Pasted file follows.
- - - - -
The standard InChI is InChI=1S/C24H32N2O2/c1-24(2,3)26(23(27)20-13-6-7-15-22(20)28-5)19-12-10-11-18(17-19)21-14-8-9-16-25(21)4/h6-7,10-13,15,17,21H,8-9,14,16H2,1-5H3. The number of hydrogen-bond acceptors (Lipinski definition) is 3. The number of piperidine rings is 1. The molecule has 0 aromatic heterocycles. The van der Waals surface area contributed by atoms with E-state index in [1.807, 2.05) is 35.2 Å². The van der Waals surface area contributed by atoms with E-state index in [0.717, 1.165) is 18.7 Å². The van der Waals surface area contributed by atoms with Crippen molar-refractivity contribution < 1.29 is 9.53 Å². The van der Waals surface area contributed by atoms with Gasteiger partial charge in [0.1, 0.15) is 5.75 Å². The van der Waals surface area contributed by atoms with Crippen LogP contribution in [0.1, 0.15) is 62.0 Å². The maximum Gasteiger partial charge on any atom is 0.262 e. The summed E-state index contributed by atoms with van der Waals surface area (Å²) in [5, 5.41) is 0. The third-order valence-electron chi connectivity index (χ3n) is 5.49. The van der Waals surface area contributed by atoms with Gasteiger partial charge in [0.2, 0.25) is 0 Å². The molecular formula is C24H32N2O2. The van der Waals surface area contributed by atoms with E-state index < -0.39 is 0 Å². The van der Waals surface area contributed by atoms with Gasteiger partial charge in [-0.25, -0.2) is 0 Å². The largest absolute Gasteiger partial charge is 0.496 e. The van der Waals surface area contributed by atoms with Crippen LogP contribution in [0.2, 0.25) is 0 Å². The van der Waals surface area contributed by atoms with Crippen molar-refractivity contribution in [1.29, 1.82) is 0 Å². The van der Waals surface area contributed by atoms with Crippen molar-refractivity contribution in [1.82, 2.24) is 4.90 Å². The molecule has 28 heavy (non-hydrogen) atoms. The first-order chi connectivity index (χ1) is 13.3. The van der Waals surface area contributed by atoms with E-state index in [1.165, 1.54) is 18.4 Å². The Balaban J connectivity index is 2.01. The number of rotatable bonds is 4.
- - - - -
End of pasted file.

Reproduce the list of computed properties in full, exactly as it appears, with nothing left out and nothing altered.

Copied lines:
The standard InChI is InChI=1S/C24H32N2O2/c1-24(2,3)26(23(27)20-13-6-7-15-22(20)28-5)19-12-10-11-18(17-19)21-14-8-9-16-25(21)4/h6-7,10-13,15,17,21H,8-9,14,16H2,1-5H3. The number of hydrogen-bond acceptors (Lipinski definition) is 3. The number of piperidine rings is 1. The molecule has 0 aromatic heterocycles. The van der Waals surface area contributed by atoms with E-state index in [1.807, 2.05) is 35.2 Å². The van der Waals surface area contributed by atoms with E-state index in [0.717, 1.165) is 18.7 Å². The van der Waals surface area contributed by atoms with Crippen molar-refractivity contribution < 1.29 is 9.53 Å². The van der Waals surface area contributed by atoms with Gasteiger partial charge in [0.1, 0.15) is 5.75 Å². The van der Waals surface area contributed by atoms with Crippen LogP contribution in [0.1, 0.15) is 62.0 Å². The maximum Gasteiger partial charge on any atom is 0.262 e. The summed E-state index contributed by atoms with van der Waals surface area (Å²) in [5, 5.41) is 0. The third-order valence-electron chi connectivity index (χ3n) is 5.49. The van der Waals surface area contributed by atoms with Gasteiger partial charge in [0.2, 0.25) is 0 Å². The molecular formula is C24H32N2O2. The van der Waals surface area contributed by atoms with E-state index < -0.39 is 0 Å². The van der Waals surface area contributed by atoms with Gasteiger partial charge in [-0.25, -0.2) is 0 Å². The largest absolute Gasteiger partial charge is 0.496 e. The van der Waals surface area contributed by atoms with Crippen LogP contribution in [0.2, 0.25) is 0 Å². The van der Waals surface area contributed by atoms with Crippen molar-refractivity contribution in [1.29, 1.82) is 0 Å². The van der Waals surface area contributed by atoms with Crippen molar-refractivity contribution in [1.82, 2.24) is 4.90 Å². The molecule has 28 heavy (non-hydrogen) atoms. The first-order chi connectivity index (χ1) is 13.3. The van der Waals surface area contributed by atoms with E-state index in [1.165, 1.54) is 18.4 Å². The Balaban J connectivity index is 2.01. The number of rotatable bonds is 4.